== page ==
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The dispute over drugs between the NFL and the NFL Players
Association neared a showdown last week. Commissioner Pete Rozelle
escalated the battle by announcing his intention to immediately
implement a $1 million per year program that calls for each player to
submit to two random regular-season urinalysis tests for cocaine,
marijuana, opiate, amphetamine and alcohol use. Under the program, a
first positive test for substances other than amphetamines would
require the player to undergo 30 days of counseling and additional
testing at half pay. A second positive test would lead to a 30-day
unpaid suspension, and a third would get the player banned from the
NFL. Reinstatement of a three-time loser would be at Rozelle's
The NFLPA objected to Rozelle's unilateral action. Rozelle knew
the objection was coming; he had discussed his intentions with union
leader Gene Upshaw six days before his announcement. He told Upshaw
that he was instituting his drug program because negotiations between
the union and the owners hadn't produced one that was satisfactory.
He said the program now in effect, which is part of the 1982
collective bargaining agreement and which calls only for preseason
testing, was ineffective. He said the NFL constitution empowered him
to act against ''conduct detrimental to the welfare of the league or
professional football.'' Upshaw claimed Rozelle was pulling an
end run around the collective bargaining agreement, which has one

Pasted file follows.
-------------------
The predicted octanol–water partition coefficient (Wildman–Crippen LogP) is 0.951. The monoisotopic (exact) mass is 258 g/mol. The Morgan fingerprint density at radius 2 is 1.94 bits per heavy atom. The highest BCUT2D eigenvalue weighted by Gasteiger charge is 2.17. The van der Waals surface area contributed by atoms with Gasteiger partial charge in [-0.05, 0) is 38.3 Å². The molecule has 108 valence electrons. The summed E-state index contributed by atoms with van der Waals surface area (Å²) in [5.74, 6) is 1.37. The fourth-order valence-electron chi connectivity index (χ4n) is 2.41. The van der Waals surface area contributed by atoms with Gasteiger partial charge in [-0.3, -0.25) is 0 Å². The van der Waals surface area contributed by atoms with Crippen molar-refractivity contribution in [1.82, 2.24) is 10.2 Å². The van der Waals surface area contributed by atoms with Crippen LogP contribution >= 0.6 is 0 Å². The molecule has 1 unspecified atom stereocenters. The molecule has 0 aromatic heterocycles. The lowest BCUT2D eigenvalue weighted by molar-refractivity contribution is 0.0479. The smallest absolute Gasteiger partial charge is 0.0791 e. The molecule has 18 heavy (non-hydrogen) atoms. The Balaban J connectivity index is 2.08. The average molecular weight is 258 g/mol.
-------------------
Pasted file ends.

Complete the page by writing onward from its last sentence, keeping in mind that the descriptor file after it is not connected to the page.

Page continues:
more year to go.
Rozelle may have been hoping that, in the aftermath of the
cocaine-related deaths of former Maryland basketball star Len Bias
and Cleveland Brown safety Don Rogers, the NFLPA membership would be
too divided on the drug-testing issue to fully back Upshaw. No such
luck. Although a number of players expressed public support for drug
testing, the union didn't knuckle under, and on Friday the NFLPA and
the commissioner's office agreed to ''expedited arbitration'' on
Rozelle's action. Arbitrator Richard R. Kasher of Philadelphia will
hold hearings this month, and his decision is expected in
mid-September, in time to institute mandatory testing during the
regular 1986 season if he finds for the commissioner.
Rozelle is clearly on the spot. The mere fact that he found
himself in binding arbitration a scant four days after announcing
immediate implementation of his program can be seen as an
embarrassment for him. If he loses, then the embarrassment will be
all the greater. But the NFL expresses confidence that the
commissioner will win in arbitration.